Any company that prioritizes neutrality over using its platform to speak out against the ban is endorsing oppression.
Image: NurPhoto / Getty Images
Some of the statements spilling from CEOs' mouths denouncing Trump's Muslim ban have been encouraging. Others have been a little "too safe" for my taste. But since Trump seems intent on decimating our country's wellness, I wondered how health-related companies were reacting. Some, I learned, are not reacting; their Twitter feeds from the past week are clogged with inspirational running tips and kale recipes. Frankly, any wellness brand that prioritizes neutrality over using its platform to speak out against the havoc of the ban is endorsing oppression. Not only is Trump's executive order keeping invaluable doctors and researchers out of the country; it's affecting sick people everywhere.
How can America be healthy and happy if we're building fences around ourselves, asphyxiating in a toxic "nationalist" cloud? Of course, many wellness companies recognize what most of us recognize: that the ban is racist, un-American, and dangerous for individuals, for the country, and for the world. Here are a few who are voicing dissent:
1. Nike, not always known for conscientious business practices, is doing the right thing this time. "Nike believes in a world where everyone celebrates the power of diversity," chief executive Mark Parker wrote in a memo to his employees. He was likely responding, at least in part, to the Facebook post of one of Nike's athletes, Mo Farah, a Somali distance runner who lives in Oregon who wrote: "It's deeply troubling that I will have to tell my children that Daddy might not be able to come home—to explain why the President has introduced a policy that comes from a place of ignorance and prejudice." About the ban, Parker asserted, "This is a policy we don't support."
2. To its 460,000 Twitter followers, Food52, a company that encourages cooking as a means of changing the food system, tweeted a link to its blog post, "To Learn About the Foods of the Banned Countries, Open These Books." They've also said, "We're part of an industry whose workforce is dominated by immigrants and it's an issue we care about."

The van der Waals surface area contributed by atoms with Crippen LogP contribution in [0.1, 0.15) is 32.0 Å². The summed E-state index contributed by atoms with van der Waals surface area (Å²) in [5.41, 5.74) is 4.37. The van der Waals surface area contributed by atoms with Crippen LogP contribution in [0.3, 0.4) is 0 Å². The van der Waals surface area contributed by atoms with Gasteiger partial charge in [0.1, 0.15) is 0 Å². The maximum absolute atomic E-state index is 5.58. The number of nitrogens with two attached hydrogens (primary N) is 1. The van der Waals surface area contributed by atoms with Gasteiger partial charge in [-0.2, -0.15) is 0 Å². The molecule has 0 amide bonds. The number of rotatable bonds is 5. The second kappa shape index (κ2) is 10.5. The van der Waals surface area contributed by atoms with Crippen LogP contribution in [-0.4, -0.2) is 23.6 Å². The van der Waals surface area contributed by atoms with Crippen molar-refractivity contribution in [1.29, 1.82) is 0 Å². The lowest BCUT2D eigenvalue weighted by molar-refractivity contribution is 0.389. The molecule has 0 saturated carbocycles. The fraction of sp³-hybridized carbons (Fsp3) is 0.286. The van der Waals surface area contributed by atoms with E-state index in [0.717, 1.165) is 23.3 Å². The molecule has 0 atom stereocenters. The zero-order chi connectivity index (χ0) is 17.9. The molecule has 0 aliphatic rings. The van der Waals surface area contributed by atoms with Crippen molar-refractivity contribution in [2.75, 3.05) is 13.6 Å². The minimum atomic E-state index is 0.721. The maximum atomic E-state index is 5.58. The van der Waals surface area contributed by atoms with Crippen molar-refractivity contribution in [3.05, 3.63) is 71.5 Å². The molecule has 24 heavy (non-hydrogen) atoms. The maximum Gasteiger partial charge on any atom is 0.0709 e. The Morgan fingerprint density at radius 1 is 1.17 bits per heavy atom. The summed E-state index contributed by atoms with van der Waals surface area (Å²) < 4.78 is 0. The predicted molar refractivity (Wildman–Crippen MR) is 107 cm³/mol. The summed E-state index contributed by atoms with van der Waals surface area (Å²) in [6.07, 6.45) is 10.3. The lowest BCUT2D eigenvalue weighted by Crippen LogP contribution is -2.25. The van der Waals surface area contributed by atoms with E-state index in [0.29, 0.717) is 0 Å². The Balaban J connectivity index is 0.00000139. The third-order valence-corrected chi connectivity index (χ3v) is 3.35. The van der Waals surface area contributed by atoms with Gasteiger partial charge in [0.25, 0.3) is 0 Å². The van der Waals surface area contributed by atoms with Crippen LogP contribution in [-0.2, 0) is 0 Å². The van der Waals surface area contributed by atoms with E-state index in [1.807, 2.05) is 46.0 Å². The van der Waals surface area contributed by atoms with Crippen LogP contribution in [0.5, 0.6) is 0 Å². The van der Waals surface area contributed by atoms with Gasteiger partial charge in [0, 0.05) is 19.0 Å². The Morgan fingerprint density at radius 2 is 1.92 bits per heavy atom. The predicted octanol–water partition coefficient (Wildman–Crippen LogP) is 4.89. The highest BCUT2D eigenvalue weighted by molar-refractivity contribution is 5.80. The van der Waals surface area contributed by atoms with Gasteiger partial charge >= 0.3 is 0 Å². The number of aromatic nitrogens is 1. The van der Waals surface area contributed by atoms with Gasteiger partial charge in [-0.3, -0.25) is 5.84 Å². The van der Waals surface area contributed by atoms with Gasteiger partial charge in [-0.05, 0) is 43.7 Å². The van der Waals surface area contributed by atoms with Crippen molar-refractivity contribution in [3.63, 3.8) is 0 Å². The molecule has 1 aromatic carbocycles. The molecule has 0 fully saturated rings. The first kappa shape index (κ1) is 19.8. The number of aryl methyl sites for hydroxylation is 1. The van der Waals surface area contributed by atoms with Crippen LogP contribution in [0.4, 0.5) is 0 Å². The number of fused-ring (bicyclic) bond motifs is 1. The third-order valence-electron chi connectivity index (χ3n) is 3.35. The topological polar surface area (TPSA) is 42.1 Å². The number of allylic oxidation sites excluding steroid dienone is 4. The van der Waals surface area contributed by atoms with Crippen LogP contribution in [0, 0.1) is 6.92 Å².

3. Hundreds of tech companies, including a number of wellness companies (e.g. Blue Apron, ZocDoc, Hungryroot, Bowery Farming, Maxwell Health, and Healthify), signed this letter to Donald Trump, criticizing the ban.
Healthify's CEO, Manik Bhat, went a step further. "Being an immigrant myself, the recent executive orders hit close to home. The entire mission of the company I cofounded (Healthify) is to connect people to the social services they need, so we remain vigilant on how we can best support and defend the populations we work with," he tells me. "Right now, we are messaging our users with information on how to find immigration and citizenship support services in their community."
4. Examine.com, a Canadian tech company that collects and distributes information on health, nutrition, and supplementation, wrote an open letter called "Diversity Is Our Strength," calling for action from the Canadian federal government, and closing with, "In the hours following the US decision, many members of our community have privately shared personal stories of their immigrant experience. We ask them now to share those stories publicly so they may be amplified." While the idealization of Canada might be a bit simplistic, leadership like Trudeau's, and the inclusive, progressive environment he emboldens, is looking pretty incredible right about now.
5. One of the coolest voices in the wellness community is Ali Parsa's, from Babylon Health, a London-based health tech company. An immigrant himself, he's not only speaking out against Trump's ban on behalf of his company, but applying pressure to other European leaders in the tech world. As he told Business Insider, "Companies need to take a stand."